***

…Seeing all the coverage on him and seeing his manifesto, he was a kid who was lonely, quiet, and was picked on. This senseless act brings up a point of being social awkward in today’s society. It is a thing that I as well as some of my Asian students have experienced due to a probable sheltered upbringing and the fact that they love to hide in their rooms to study and play video games. People see it as being ‘quiet’ and ‘reserved’ but it is really the sense that they just do not have the capability to talk to people normally and to interact with others normally. This leads to a feeling of despair and the feeling that the world is against them in some way.

***

Complementing our students’ critical clarity and engagement, we are fortunate to have strong and deep faculty commitments at UMass Boston. The final three voices reflect painful, personal ways that Cho’s actions triggered responses from individual faculty members with affiliations in Asian American Studies, Latino Studies, and Africana Studies respectively.

***

My son felt that apart from the shooter’s mental health problems, there might be more complex reasons such as how he was treated in middle school: bullied, pushed around and laughed at. He said he had similar experiences when he was in primary and middle school but he was glad he grew out of it. The cultural, language, life experience, ethnic differences may make Asians feel marginalized, especially Asian males who may find difficult to adjust- mental health problems will make things even worse. It would be good if we could organize a campus discussion on this important issue, how our students feel about this.

***

As a Puerto Rican, I can attest to the difficulties I felt in my college years in trying to connect to others, and the constant feeling of rejection, real or not, that I felt during these early years. Being from a different culture is sometimes seen as odd, or just a negative characteristic, making many of us disconnect with the rest.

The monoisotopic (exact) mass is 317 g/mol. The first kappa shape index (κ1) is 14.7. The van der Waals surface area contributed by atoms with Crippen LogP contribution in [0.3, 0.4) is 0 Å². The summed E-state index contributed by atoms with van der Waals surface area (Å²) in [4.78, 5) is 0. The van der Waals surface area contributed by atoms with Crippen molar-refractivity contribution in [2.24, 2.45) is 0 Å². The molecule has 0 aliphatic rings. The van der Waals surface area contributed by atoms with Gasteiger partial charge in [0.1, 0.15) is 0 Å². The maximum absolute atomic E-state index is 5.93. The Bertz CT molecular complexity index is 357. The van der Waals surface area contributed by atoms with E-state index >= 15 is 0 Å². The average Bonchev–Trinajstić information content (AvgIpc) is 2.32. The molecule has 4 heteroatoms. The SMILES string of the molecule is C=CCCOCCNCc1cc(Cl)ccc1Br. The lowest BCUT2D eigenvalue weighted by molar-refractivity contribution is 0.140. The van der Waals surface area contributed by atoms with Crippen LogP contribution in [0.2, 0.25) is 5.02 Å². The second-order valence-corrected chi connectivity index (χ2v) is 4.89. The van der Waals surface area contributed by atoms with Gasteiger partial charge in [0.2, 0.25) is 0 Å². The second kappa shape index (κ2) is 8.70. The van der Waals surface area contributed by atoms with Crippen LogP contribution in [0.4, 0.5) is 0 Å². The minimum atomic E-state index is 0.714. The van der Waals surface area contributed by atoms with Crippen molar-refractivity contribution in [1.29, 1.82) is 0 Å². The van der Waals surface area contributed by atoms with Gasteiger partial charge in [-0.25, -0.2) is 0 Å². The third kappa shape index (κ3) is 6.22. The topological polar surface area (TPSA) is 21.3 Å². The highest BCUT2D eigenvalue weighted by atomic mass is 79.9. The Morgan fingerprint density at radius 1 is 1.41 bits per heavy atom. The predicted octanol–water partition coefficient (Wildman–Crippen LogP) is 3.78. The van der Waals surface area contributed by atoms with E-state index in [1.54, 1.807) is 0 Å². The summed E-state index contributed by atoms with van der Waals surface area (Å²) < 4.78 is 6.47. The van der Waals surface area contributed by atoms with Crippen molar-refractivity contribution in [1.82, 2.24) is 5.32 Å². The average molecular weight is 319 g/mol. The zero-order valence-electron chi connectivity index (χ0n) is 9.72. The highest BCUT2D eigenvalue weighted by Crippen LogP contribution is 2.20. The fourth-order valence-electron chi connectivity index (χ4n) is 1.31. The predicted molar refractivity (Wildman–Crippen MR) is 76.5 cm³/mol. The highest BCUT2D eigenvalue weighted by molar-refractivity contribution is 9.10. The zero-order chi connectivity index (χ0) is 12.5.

***

My best friend in high school was a Chinese-American young woman. The two of us bonded over both being victimized by the ‘popular kids’ – all white- who would hurl racial slurs at us on almost a daily basis. I always tried to defend her, and she would defend me. Nevertheless, we both got scarred by those mean-spirited actions. I started writing an editorial about Cho, assuming that he had perhaps experienced the same kind of trauma, even before getting all of the facts about his video confession, because I just knew it! I knew, intuitively, that such hate is only caused by others hating and abusing you.

***

For anyone who finds connections or insights from the voices presented above regarding VA Tech and Seung-hui Cho, I suggest that it would also be helpful to see how Asian American Studies students articulate and prioritize their concerns here at our own campus. Indeed, at the end of March, a core group of students in Asian American Studies released a document titled, “After 20 Years… Nine Priority Issues for Asian and Asian American Students at UMass Boston,” which outlines a series of concerns ranging from student advising and faculty/staff hiring to the curriculum and racial climate on campus. In the document’s opening paragraph, they state:

“As undergraduate and graduate students currently enrolled at UMass Boston, we have benefited from the curriculum, support services, and access provided by our urban public university. We have also faced discouragement, inequity, and neglect. We write this document in order to bring attention to both aspects of our university experience- what is helping and also what is hurting.”

This document is available from students in the Asian American Studies Program office (W-2-097).

Furthermore, beginning on May 1, students led by Son-ca Lam, Janet Vo, and Sue Lambe, along with staff such as Shiho Shinke and faculty such as Profs. Ping-Ann Addo, Paul Watanabe, and Andrew Leong will be presenting a two-week series of educational and cultural events in honor of Asian/Pacific-American Heritage Month. Some activities will specifically respond to issues related to the VA Tech killings. Others will address topics such as Black-Asian relations, post-9/11 racial dynamics, and Cambodian intergenerational communication. Students from Prof. Shirley Tang’s Asian American Media Literacy course (AsAmSt 370) will exhibit their digital story projects and students from Prof. James Bui’s Resources for Vietnamese American Studies course (AsAmSt 294) will share their work with rebuilding efforts in the Gulf Coast Vietnamese communities of New Orleans and Biloxi. The centerpiece of the commemoration will be the opening of an Asian American Stories art installation in the campus center produced by local artist/activist Tri Quach and a culminating spoken word performance by renowned Vietnamese American poet from Minneapolis, Bao Phi. The full schedule is also available from the AsAmSt Program office.

This is not a time to be quiet. Or alone.

Dr. Peter Kiang is Professor of Education and Director of the Asian American Studies Program. He is the 2007 recipient of the Chancellor’s Distinguished Teaching Award.